Nanoscale building blocks, such as nanocrystals, nanotubes, wires, and rods, and the corresponding three dimensional nanostructures have been studied intensively primarily due to the unique properties arising from an interplay of low dimensionality and quantum effects as well as the potential for direct integration into nanoscale devices1. Such network structures can be thought of as artificial solids wherein the properties of the solid are dictated not by the atomic composition of the material but by the properties of the nanoscale building blocks2. Semiconductor nanowire based structures have shown promise for applications in a host of fields ranging from optoelectronics3,4,5,6 to bioelectronics and chemical sensors7,8,9,10 and high-performance thermoelectrics11. Metallic and semiconducting nanowire networks have been typically achieved by spatial arrangements of particles into lines and arrays through colloidal dispersions in liquid crystals, field-induced dipole interactions, or the physical/chemical confinement of a colloidal suspension within templates12,13,14,15,16,17,18,19,20,21,22. However, such confinement approaches often require high-resolution lithography for defining patterns at a nanometer scale, and thereby limit the flexibility in network design, and/or often involve insufficient connectivity between the adjacent particles. Furthermore, applications to any electronic devices would require an understanding of the conduction mechanism in the networks and identification of parameters to tune the mechanisms.

In this paper, we demonstrate a material consisting of continous three-dimensional (3D) germanium (Ge) nanowire networks embedded in an insulating alumina matrix produced by magnetron sputtering, and we explore its structural and electronic properties. The networks have body centred tetragonal arrangement of their nodes and highly tuneable unit cell parameters. By varying primarily the Ge concentration, we easily synthesize networks having a wide range of structural parameters including the length and width of nanowires, the geometry of the network nodes and consequently different nanowire surface area per unit volume which is found important for charge transport properties. Beside the highly tunable structural properties of the networks, transport studies suggest a strong correlation between the charge transport mechanism and the structural parameters of the network. The important parameter is found to be the nanowire surface per unit volume of the material, α. For low values of α, charge transport is characterized by the drift of carriers in the extended states with intermittent trapping-detrapping in the localized states. For large values of α, transport occurs through hopping between localized electronic states, similar to observations in arrays of quantum dots. Both mechanisms are seen to coexist for intermediate values of α. Our results are understood in terms of an almost linear scaling of the characteristic trap energy (Et) with changes in the nanowire network parameters.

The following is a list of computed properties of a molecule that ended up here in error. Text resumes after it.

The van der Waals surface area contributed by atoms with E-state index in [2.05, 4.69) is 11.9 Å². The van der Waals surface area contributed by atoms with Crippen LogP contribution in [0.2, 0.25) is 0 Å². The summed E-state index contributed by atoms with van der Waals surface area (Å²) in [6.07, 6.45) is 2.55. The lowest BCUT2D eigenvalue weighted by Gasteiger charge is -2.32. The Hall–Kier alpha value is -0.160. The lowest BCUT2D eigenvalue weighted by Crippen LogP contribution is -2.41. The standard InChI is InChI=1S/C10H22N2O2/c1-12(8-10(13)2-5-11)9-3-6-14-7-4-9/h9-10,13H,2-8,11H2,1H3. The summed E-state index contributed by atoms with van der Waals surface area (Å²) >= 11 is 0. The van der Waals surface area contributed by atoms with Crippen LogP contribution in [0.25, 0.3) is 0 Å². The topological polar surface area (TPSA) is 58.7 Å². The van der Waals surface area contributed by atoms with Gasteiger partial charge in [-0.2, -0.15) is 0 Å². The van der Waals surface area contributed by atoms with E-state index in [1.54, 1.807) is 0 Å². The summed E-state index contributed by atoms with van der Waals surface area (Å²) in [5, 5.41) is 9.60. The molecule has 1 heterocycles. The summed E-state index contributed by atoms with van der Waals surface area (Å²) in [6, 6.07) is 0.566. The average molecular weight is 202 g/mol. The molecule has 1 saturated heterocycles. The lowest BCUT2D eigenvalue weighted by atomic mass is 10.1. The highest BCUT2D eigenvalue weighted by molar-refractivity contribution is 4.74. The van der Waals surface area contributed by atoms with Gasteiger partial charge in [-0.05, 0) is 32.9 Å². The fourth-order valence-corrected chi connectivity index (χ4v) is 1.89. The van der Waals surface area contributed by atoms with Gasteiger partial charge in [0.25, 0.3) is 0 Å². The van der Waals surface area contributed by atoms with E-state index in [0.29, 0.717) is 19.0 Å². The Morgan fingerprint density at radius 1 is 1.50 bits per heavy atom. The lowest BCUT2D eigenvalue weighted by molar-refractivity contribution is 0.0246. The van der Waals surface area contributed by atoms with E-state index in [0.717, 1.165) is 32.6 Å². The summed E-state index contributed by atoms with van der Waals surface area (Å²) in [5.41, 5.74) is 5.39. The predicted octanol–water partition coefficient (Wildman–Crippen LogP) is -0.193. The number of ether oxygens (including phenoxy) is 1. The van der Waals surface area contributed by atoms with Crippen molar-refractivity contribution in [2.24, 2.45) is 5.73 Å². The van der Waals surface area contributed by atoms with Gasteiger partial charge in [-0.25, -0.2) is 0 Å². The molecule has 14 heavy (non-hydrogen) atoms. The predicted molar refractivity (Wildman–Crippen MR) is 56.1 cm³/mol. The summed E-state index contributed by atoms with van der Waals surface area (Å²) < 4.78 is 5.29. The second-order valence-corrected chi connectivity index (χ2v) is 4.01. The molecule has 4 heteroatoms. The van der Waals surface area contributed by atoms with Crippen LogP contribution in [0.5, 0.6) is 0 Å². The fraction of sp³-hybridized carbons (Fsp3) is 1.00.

The nanowires obtained by vapor liquid solid (VLS) method are extensively studied, and they show many exciting properties like light trapping abilities, enhanced photoresponse and generally large improvement of solar-cell devices23,24,25,26,27. Based on these studies we believe that our system could show some similar features. Due to the large difference in refraction index between Ge and alumina combined with tunable geometry of the nanowire network we believe that the material has enhanced light trapping abilities. Another interesting feature that we could expect is decreased response time in application in Ge-based photodetectors. Finally, Ge shows very strong confinement, resulting in large increase in Ge bandgap with reduction of Ge size (radius). This fact could be used to control the transparency of the nanowire network films.


The networks of Ge nanowires are formed by a self-assembly process in amorphous aluminum dioxide (Al2O3) matrix by magnetron sputtering - KJLC CMS-18 deposition system. Pure Ge (99.995%) and Al2O3 (99.995%) were co-deposited on Si(111) substrate at 500 °C and 300 °C. The sputtering powers of Ge and alumina targets were tuned to change the atomic percentage of Ge in the films. The deposition temperature was used to tune the disorder in the films. The deposition parameters are given in Table 1. This technique has been previously used to form Ge and Ge/Si quantum dots28,29,30,31,32, embedded in different dielectric matrices. The matrices serve to electrically isolate the nanowires and also assist in formation of self assembled structures. We use Transmission electron micrography (TEM), grazing incidence small-angle X-ray scattering (GISAXS) and X-ray diffraction (XRD) to study the geometrical properties, connectivity of the network and their crystalline structure. GISAXS was measured at synchrotron Elettra, Trieste using the photon energy of 8 keV. TEM was performed using JEOL 2010 F microscope, operated at 200 kV and equipped with a field-emission gun and a high-angle annular dark-field detector (HAADF) for Z-contrast imaging; XRD is performed using a D5000 thin-film diffractometer. The electrical characterizations of two terminal sandwich structures are carried out using Keithley 2611 sourcemeter and Keithley 6485 picoammeter. The temperature dependence measurements are done inside a CTI-Cryogenics close cycle cryostat and temperature is controlled with a Lakeshore temperature controller.

Table 1 Deposition and structural parameters of different films.

Structural Properties

Figure 1 demonstrates the main structural properties of the films. From the cross-sectional TEM images demonstrated in Fig. 1(a and b), we can see the 3D nanowire network and the connectivity that is formed during the deposition process. As visible from the TEM images, the geometrical properties of the networks depend strongly on the deposition parameters, so the networks with very different parameters can be produced. The 3D nanowire network occurs during the whole film thickness, with the nearly constant ordering properties. This is visible in Fig. 1(c) which shows the cross section of the entire film.